World Trade after the Uruguay Round: Prospects and Policy Options for the Twenty-First Century

By Harald Sander; András Inotai | Go to book overview

7

SOCIAL STANDARDS IN INTERNATIONAL TRADE
A new protectionist wave? Harald Grossmann and Georg Koopmann
INTRODUCTION
Liberalisation of trade such as agreed in the Uruguay Round, in conjunction with technological and other structural change, leads to closer economic links between the countries concerned. Liberalisation also implies that intercountry differences, regarding the endowment with factors of production as well as the legal and regulatory framework and policy approaches, become more visible in international competition. The interface between different systems will, however, not only enhance global—and national—welfare but also create tension. In particular, it could render the achievement of certain national goals more difficult and therefore provoke defensive reactions aimed at correcting the resulting ‘distortions’ of competition. The policy response may basically assume two forms:
• Efforts to neutralise existing differences impinging on international competition. Instruments to this purpose are the available mechanisms of ‘contingent’ protection authorising the use of trade restrictions if certain conditions are met. This includes safeguard measures (contingent on import surges), anti-dumping measures (contingent on dumping practices) and countervailing measures (contingent on subsidies). Since in all these cases the interference with trade takes place at the border, the very structures, strategies and policies underlying the respective differences are not directly affected, nor is national sovereignty.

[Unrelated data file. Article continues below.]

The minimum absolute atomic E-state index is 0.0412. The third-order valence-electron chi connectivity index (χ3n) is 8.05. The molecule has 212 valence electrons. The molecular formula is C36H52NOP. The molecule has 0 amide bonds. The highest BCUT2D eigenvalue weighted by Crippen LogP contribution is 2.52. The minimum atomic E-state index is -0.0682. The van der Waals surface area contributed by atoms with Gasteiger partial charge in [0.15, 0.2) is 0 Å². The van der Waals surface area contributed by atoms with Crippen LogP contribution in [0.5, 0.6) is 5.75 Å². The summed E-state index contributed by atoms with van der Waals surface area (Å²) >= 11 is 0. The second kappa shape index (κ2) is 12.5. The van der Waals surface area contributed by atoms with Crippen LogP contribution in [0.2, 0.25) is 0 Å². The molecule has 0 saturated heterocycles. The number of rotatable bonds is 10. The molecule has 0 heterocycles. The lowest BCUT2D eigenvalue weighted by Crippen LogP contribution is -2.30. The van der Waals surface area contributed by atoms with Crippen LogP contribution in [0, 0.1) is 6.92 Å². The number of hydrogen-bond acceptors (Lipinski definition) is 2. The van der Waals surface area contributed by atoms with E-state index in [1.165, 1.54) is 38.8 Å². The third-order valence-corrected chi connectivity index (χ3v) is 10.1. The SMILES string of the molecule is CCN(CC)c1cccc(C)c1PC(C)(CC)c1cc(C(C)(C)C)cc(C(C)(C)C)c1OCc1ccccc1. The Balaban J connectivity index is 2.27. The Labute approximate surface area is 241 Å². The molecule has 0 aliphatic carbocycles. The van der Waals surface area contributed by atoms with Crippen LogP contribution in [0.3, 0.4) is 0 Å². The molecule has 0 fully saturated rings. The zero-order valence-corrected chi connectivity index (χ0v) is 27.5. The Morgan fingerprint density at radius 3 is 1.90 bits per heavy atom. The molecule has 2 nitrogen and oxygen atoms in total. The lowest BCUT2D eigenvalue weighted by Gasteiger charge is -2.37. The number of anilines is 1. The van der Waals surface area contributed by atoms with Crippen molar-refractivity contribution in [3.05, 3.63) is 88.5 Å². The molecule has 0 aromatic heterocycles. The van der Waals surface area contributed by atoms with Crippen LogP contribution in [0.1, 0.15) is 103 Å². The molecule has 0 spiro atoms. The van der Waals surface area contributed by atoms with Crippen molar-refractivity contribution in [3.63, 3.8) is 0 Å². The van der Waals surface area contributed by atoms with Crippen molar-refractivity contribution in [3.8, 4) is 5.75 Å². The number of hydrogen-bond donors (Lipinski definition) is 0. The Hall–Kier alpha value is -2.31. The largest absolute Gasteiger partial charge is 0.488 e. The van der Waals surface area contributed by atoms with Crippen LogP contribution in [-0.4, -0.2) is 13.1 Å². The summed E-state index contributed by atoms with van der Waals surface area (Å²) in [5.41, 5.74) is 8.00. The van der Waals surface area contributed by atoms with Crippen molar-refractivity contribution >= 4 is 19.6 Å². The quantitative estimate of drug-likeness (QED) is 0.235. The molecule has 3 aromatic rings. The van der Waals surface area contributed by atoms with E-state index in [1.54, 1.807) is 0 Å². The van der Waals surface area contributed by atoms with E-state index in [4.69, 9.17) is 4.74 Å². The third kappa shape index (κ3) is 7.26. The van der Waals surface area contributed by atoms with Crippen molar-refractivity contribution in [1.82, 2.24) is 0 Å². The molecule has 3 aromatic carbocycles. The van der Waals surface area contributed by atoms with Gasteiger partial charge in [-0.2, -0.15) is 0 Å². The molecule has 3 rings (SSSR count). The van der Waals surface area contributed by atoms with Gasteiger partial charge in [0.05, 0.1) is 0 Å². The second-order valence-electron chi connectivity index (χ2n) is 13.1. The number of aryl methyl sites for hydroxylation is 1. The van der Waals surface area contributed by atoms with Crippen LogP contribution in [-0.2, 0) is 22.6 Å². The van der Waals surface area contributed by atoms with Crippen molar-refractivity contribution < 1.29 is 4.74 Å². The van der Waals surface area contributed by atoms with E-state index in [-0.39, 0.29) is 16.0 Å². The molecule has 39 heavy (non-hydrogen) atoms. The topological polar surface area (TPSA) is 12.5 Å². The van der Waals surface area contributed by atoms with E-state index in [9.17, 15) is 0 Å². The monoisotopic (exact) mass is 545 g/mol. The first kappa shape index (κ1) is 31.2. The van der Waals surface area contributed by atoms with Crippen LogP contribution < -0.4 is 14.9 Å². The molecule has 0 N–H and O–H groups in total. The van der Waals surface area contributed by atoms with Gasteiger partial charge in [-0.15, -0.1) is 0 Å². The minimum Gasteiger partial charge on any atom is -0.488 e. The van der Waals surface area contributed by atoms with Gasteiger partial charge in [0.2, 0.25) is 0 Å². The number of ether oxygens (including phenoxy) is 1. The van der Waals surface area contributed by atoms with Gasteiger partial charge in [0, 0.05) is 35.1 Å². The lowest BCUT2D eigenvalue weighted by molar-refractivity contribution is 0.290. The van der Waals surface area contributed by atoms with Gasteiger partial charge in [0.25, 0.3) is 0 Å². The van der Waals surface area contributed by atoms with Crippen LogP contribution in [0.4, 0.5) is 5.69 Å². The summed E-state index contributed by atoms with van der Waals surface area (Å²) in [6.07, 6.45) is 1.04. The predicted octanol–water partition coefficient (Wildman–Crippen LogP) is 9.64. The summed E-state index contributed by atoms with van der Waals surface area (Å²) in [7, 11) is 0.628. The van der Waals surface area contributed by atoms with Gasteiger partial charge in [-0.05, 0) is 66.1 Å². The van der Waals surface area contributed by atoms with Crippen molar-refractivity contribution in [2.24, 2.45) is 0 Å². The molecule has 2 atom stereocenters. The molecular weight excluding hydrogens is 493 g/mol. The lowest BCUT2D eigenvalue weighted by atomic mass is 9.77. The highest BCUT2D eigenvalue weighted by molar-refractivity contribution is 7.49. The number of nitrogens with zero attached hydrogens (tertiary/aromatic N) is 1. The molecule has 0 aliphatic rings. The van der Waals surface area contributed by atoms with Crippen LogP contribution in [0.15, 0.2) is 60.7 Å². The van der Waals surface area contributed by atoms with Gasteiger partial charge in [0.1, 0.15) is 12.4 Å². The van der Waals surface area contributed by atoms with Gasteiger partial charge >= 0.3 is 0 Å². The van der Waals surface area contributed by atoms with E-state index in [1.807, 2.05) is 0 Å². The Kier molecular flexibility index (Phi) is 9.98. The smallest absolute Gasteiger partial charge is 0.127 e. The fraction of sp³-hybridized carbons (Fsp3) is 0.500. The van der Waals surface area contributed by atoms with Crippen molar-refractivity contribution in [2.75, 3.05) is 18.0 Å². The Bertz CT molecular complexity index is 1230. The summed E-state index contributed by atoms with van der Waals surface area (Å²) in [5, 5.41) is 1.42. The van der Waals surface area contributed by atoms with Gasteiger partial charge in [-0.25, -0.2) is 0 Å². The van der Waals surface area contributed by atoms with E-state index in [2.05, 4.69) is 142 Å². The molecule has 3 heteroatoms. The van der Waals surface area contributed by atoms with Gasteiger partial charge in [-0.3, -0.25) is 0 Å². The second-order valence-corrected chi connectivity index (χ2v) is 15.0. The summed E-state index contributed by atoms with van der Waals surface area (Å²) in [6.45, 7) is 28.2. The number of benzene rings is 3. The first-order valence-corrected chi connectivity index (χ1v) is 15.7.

• Efforts to reduce the differences themselves. In this case an attempt is made to influence directly the national policy of trading partners in order to ‘level the playing field’. In consequence, national policies with a major impact on international trade and competition would tend to converge and the scope for sovereign action narrow. The problem of competition would be tackled ‘at the source’.

The question of ‘social distortions’ in international trade can be approached from the angle of both neutralising as well as reducing inter-country differences

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